Israel starts a pilot operation today to vaccinate Palestinian workers, apparently this evening at one of the West Bank crossing points.
On March 7, the country will launch a vast campaign to vaccinate all 120,000 Palestinians legally working in Israel and in Jewish settlements in the West Bank. The decision concerns 87,000 Palestinians holding work permits in Israel and 35,000 Palestinians legally working in settlements, mainly in industrial parks. According to estimates, thousands of Palestinians are working illegaly in Israel, but they will not be vaccinated by Israeli authorities.
The Coordinator of Government Activities in the Territories (COGAT) said Feb. 28 that the vaccination drive had been “approved by the political echelon,” adding that Israel will “conduct a vaccination campaign for Palestinian workers with employment licenses in Israel and in the communities across Judea and Samaria [West Bank].” In a March 3 announcement, COGAT’s office said it will roll out next week the vaccination campaign at checkpoints and industrial zones across the West Bank.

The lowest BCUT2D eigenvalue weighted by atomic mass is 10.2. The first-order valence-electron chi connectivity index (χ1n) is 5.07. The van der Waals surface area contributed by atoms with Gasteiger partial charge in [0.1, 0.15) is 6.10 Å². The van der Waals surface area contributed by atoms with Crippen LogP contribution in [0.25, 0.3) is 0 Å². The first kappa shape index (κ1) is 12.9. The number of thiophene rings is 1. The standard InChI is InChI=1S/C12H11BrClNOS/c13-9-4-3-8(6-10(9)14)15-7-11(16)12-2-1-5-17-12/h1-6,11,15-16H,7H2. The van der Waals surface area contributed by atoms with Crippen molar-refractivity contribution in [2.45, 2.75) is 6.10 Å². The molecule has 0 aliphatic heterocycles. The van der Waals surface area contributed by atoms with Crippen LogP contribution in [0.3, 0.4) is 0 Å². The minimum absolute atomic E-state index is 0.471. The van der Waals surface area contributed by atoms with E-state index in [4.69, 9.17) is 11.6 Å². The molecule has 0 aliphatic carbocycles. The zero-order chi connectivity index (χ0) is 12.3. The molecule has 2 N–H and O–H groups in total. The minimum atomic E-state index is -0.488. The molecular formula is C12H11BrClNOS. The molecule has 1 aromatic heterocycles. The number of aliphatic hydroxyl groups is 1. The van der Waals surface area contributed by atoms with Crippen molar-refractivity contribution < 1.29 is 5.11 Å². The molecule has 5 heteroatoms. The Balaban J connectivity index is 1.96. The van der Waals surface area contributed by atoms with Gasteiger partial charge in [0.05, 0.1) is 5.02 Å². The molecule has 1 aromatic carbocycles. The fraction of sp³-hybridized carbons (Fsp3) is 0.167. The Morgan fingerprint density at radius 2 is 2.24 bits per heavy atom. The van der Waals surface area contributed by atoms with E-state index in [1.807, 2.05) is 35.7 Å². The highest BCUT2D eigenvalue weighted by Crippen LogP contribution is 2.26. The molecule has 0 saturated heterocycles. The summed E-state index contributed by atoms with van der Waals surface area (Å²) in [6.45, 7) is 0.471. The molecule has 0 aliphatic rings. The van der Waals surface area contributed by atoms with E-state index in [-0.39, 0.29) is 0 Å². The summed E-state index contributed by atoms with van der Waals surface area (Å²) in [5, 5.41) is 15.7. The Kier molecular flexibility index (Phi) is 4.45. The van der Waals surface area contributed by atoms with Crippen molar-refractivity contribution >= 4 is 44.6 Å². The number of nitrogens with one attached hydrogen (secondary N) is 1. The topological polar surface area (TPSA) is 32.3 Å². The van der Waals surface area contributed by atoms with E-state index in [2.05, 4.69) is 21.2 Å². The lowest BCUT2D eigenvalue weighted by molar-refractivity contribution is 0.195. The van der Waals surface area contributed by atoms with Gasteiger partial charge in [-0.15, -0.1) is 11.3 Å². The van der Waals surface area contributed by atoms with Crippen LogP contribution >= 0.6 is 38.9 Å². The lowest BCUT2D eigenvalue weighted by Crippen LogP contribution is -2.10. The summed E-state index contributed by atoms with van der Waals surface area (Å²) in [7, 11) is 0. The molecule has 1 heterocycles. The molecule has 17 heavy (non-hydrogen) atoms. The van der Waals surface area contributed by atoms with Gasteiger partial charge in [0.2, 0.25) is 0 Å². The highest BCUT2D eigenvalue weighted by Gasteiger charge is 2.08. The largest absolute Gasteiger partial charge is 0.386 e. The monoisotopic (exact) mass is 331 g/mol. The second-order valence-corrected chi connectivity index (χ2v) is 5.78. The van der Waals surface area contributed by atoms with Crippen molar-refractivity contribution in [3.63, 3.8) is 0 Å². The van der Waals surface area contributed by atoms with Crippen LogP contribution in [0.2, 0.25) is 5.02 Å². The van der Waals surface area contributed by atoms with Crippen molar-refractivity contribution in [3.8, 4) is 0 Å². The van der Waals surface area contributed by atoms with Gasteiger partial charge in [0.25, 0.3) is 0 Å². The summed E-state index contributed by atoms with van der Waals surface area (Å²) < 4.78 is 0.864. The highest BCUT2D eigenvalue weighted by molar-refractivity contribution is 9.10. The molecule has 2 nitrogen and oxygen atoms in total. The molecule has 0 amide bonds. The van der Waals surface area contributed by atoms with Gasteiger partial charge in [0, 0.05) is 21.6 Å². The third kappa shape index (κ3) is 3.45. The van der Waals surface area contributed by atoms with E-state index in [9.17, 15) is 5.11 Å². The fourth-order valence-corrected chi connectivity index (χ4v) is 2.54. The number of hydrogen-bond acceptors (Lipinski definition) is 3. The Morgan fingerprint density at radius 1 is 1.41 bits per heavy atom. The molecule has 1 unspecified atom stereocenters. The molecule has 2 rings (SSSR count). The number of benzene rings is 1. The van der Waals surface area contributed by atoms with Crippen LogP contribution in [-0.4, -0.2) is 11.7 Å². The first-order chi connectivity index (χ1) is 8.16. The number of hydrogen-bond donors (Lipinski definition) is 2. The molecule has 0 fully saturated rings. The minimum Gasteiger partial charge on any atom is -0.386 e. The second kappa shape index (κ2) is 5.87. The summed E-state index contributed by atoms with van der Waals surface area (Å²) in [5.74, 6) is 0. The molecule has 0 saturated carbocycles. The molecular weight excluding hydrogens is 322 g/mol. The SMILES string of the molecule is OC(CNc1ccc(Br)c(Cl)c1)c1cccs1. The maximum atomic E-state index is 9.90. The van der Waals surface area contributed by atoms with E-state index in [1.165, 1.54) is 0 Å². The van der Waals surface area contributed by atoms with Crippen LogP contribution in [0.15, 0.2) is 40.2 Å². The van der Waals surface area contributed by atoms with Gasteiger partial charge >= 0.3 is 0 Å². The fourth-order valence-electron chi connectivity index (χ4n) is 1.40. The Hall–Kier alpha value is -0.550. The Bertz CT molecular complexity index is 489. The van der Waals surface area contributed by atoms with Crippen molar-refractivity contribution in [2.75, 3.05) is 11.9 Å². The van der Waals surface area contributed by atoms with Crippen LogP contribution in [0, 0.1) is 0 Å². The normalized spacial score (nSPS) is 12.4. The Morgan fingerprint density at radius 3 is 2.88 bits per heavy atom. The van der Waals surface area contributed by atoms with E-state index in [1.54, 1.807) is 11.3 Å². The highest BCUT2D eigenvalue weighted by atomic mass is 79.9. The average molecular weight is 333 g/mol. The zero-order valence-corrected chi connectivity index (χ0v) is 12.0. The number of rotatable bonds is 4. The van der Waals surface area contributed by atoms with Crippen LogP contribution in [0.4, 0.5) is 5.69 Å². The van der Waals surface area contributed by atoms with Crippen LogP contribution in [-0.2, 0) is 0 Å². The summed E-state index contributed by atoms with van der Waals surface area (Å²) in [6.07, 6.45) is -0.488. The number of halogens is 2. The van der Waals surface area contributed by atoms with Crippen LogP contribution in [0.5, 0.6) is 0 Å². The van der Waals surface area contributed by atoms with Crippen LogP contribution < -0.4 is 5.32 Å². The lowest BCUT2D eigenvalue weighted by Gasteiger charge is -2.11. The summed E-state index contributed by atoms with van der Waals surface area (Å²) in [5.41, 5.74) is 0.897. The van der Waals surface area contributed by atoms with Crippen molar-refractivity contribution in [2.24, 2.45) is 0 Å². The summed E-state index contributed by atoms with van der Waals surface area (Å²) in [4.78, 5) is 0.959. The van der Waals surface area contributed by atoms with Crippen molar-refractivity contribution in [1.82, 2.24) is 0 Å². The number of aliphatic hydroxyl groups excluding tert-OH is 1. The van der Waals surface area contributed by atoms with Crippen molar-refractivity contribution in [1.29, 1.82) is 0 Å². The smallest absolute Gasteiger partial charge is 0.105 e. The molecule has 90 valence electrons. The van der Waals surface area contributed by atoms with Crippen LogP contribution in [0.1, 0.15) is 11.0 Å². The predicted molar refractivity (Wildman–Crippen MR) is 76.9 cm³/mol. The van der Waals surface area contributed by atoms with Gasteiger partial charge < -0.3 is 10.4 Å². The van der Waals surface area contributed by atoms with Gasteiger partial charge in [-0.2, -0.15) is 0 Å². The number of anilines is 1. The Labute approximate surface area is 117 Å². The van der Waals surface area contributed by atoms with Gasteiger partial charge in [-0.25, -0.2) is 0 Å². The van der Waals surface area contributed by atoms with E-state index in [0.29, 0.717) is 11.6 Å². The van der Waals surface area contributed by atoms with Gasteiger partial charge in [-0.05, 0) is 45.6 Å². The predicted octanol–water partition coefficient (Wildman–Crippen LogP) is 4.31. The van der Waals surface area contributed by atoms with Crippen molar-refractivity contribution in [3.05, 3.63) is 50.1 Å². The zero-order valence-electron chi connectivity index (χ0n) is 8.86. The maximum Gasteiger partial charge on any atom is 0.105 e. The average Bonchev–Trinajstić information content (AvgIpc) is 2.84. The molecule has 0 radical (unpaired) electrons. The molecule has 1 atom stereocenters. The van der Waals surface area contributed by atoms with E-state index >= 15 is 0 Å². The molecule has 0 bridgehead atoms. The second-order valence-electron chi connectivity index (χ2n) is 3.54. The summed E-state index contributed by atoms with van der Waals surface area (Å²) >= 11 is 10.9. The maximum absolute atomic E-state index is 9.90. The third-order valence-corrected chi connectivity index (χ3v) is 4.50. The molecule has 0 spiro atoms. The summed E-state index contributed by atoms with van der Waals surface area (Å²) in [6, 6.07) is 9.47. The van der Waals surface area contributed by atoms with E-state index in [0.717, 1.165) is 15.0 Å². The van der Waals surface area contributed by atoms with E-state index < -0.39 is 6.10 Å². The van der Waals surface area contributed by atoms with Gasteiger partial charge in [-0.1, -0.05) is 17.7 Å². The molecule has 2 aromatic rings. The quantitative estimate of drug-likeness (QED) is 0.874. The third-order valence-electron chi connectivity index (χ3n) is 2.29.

As a first step, 12 vaccination compounds are scheduled to be set up — eight at checkpoints for those employed in Israel and four at settlements for those employed in the West Bank. The vaccination centers will be staffed by Israeli medical teams. COGAT stated that vaccinations would be done on a voluntarily basis, and that Israeli employers were told they cannot force their workers to receive the shots. The employers will be the ones responsible for scheduling appointments for their workers to get vaccinated. Instructions are for the workers to get vaccinated at the end of the work day, when leaving Israeli territory, not in the morning when entering, so as not to delay their arrival to work.
The medical teams will first use the 100,000 Moderna vaccine doses Israel has in surplus. These vaccines are now stocked at a depot belonging to the Israeli giant pharmaceutical Teva near Ben Gurion Airport. Until now, Israel has been reluctant to use these vaccines, since the condition of their storage and administration are different from those of the Pfizer vaccine largely used in the country’s immunization drive. Prime Minister Benjamin Netanyahu intended to donate the Moderna vaccine surplus to some 20 countries considered friendly to Israel, and also to the Palestinian Authority (PA). But his plan was halted after a negative legal opinion by Attorney General Avichai Mandelblit on Netanyahu’s authority to take such a decision on his own.